Freeing Jonathan Pollard, the 59-year-old American in prison for spying for Israel, has been discussed as a possible element of a deal to reignite the U.S.-brokered Israeli-Palestinian peace talks.
A former civilian naval analyst, Pollard pleaded guilty and was sentenced to life in prison 27 years ago, on March 4, 1987 (his then-wife, Anne, was sentenced to two consecutive five-year terms for being an accessory). At the time, American Jews and Israelis differed in their reactions.
Israelis tended to be more sympathetic to the Pollards and more worried that the incident would adversely impact U.S.-Israel relations. The “overriding consensus is that Israel has painful lessons to learn from the episode and that it must punish those involved with Pollard in what the government claimed from the outset was a ‘rogue operation,’” JTA reported.
In contrast, American Jewish leaders, JTA wrote, “expressed little sympathy for Pollard” but did not expect Pollard’s sentencing to “basically alter the close relations between the United States and Israel” or to “create a feeling in the country that Jews have dual loyalty.”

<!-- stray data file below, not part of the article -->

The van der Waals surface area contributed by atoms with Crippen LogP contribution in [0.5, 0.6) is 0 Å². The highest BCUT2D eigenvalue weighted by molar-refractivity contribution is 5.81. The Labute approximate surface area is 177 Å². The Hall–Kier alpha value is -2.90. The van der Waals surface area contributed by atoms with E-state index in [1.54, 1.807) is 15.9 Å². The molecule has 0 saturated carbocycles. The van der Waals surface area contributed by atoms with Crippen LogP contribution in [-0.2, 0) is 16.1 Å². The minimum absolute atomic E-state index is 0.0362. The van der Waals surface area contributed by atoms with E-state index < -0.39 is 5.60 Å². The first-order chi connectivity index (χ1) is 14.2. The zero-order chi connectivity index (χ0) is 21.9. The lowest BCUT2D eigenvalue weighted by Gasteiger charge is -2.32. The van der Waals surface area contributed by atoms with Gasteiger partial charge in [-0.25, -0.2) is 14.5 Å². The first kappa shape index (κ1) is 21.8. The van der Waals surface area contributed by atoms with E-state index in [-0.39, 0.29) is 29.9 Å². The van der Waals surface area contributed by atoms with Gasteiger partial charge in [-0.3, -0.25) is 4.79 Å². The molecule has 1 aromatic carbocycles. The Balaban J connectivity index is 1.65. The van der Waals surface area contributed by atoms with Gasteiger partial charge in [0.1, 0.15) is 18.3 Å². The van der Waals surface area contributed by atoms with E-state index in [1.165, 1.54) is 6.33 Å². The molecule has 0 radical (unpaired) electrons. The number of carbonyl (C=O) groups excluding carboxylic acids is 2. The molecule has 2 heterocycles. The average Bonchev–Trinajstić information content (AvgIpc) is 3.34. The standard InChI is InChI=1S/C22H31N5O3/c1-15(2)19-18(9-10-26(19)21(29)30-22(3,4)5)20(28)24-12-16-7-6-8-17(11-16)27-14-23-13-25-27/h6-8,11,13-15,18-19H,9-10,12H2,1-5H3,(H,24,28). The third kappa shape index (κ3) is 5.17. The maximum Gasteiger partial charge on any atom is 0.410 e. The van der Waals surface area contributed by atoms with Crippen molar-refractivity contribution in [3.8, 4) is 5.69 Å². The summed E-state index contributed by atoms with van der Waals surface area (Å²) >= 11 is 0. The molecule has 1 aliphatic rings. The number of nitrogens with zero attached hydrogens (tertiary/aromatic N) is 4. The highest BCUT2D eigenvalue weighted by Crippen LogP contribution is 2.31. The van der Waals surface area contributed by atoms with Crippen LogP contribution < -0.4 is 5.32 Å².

A point of tension was that the two Israelis — Col. Aviem Sella and Rafael Eitan — who controlled Pollard’s espionage activities were initially promoted, angering both the Reagan administration and American Jewish leaders. (In the months that followed, however, Sella resigned his position, and the Israeli government named a committee to investigate the Pollard case.)
The post-sentencing tensions between American Jewish leaders and Israelis were exacerbated when Israeli academic Shlomo Avineri accused American Jewish leaders of displaying a “galut” attitude in their reactions to the Pollard affair and their fears of being charged with dual loyalty.
Avineri, a Hebrew University professor, historian of Zionism and a world-renowned authority on Marx and Hegel, made his charge in an “open letter to an American friend” which appeared in The Jerusalem Post a week ago.
Theodore Mann, president of the American Jewish Congress, in a letter of reply to Avineri, declared that the Jewish reaction in the U.S. “emanates from anger at Israelis, and not from fear for their own security.”
“…That Israelis, believing that American Jews are vulnerable to the ‘dual loyalty’ charge, should nevertheless have proceeded to recruit an American Jew as a spy, and that no one was punished for this (quite the contrary), shows a disdain for American Jewry by Israeli leadership that is profoundly insulting,” Mann wrote.